A great book is one which causes the reader to think about it long after the last words are read. It is a book which makes you forget you are reading and throws you through the pages into another world. The Rice Mother by Rani Manicka is one such book. This book drained me emotionally at times but I don’t know how it did, or will affect others.
Before I finished reading The Rice Mother, I started to think about my ancestors and realizing even more there is merit in understanding our relatives of old. I don’t only mean understanding them historically but also emotionally. This is not about dwelling in the past but about understanding the struggles which brought us here today. You may find out that you are a chip from some old blocks, a replica of a good soul, or a completely new but unclassifiable branch of the family tree.
In every family there are skeletons in the closet but some families have more than the average amount of skeletons and, as a result, closets. However, what is more important is appreciating the day to day burdens which people endured in order to ensure the future generations are born, and hopefully into a better life. It is important to understand where the skeletons came from. Studying our ancestors may show that we are a product of both kindness and cruelty, and sometimes to the extreme.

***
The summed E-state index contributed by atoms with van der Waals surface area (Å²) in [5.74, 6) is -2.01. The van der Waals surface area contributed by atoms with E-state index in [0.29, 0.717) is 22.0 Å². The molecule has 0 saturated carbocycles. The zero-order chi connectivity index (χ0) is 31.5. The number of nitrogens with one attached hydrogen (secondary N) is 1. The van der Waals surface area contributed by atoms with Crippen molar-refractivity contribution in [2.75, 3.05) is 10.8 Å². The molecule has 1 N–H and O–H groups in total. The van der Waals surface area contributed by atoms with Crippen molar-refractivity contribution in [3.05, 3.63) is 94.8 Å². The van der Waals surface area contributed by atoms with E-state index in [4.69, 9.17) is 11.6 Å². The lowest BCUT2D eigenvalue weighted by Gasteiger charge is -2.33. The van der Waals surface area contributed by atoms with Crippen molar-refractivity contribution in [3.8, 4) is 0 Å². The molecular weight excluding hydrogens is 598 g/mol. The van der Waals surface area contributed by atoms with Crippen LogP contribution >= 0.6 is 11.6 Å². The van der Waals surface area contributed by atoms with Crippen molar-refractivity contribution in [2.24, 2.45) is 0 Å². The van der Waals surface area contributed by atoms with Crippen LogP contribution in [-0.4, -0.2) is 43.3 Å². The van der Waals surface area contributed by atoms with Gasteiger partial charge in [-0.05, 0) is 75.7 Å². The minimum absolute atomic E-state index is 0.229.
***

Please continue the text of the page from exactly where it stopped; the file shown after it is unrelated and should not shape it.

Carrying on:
While reading the book I kept asking the perennial question; how could the same two parents raise children, some whom came out as angels, while others ended up as perfect examples of strife and family shame? The reality is that no two people are alike and parents are rabidly judgmental about their children. Life is never fair and parents even more so. Yes, in the end both parents and their children are responsible for their own actions but when one family member takes misguided action, the others members also suffer, and shaped or distorted by its results. Whether we like it or not, a large part of who we are today is a result of who our ancestors were, the choices they made, and the fate they were handed. The rest is our history to create for the future.
p.s.1 – This book was recommended to me by Tunks 🙂
p.s.2. – I took the photo above during the wee hours of this Sunday morning. I clicked the shutter while the book lied captivatingly on a table which, incidentally, might be Malaysian 🙂